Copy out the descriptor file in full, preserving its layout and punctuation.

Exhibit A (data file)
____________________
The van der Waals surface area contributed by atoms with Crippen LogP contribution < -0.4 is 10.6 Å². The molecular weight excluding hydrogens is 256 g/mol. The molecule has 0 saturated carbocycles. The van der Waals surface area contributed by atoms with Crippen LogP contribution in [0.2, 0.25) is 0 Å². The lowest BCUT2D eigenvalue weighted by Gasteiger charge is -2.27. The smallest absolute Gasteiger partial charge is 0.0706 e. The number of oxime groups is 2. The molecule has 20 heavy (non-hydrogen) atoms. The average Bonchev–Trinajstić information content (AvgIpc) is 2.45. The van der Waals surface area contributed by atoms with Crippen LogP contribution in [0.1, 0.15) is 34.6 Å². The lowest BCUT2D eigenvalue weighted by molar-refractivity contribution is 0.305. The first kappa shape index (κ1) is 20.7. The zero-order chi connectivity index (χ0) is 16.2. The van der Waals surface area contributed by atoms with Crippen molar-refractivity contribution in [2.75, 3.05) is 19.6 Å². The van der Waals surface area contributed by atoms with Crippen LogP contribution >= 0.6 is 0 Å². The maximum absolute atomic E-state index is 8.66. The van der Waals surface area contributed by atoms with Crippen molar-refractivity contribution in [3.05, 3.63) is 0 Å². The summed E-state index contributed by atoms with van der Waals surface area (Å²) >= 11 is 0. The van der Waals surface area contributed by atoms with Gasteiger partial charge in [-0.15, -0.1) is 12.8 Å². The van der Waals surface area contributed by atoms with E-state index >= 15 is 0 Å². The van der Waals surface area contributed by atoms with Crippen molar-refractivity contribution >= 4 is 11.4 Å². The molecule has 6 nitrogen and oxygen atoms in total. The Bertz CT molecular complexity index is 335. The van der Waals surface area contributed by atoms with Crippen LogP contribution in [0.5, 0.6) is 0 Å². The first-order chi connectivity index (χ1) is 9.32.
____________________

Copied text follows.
The van der Waals surface area contributed by atoms with Crippen LogP contribution < -0.4 is 10.6 Å². The molecular weight excluding hydrogens is 256 g/mol. The molecule has 0 saturated carbocycles. The van der Waals surface area contributed by atoms with Crippen LogP contribution in [0.2, 0.25) is 0 Å². The lowest BCUT2D eigenvalue weighted by Gasteiger charge is -2.27. The smallest absolute Gasteiger partial charge is 0.0706 e. The number of oxime groups is 2. The molecule has 20 heavy (non-hydrogen) atoms. The average Bonchev–Trinajstić information content (AvgIpc) is 2.45. The van der Waals surface area contributed by atoms with Crippen LogP contribution in [0.1, 0.15) is 34.6 Å². The lowest BCUT2D eigenvalue weighted by molar-refractivity contribution is 0.305. The first kappa shape index (κ1) is 20.7. The zero-order chi connectivity index (χ0) is 16.2. The van der Waals surface area contributed by atoms with Crippen molar-refractivity contribution in [2.75, 3.05) is 19.6 Å². The van der Waals surface area contributed by atoms with Crippen LogP contribution >= 0.6 is 0 Å². The maximum absolute atomic E-state index is 8.66. The van der Waals surface area contributed by atoms with Crippen molar-refractivity contribution in [3.05, 3.63) is 0 Å². The summed E-state index contributed by atoms with van der Waals surface area (Å²) >= 11 is 0. The van der Waals surface area contributed by atoms with Gasteiger partial charge in [-0.15, -0.1) is 12.8 Å². The van der Waals surface area contributed by atoms with E-state index >= 15 is 0 Å². The van der Waals surface area contributed by atoms with Crippen molar-refractivity contribution >= 4 is 11.4 Å². The molecule has 6 nitrogen and oxygen atoms in total. The Bertz CT molecular complexity index is 335. The van der Waals surface area contributed by atoms with Crippen LogP contribution in [0.5, 0.6) is 0 Å². The first-order chi connectivity index (χ1) is 9.32.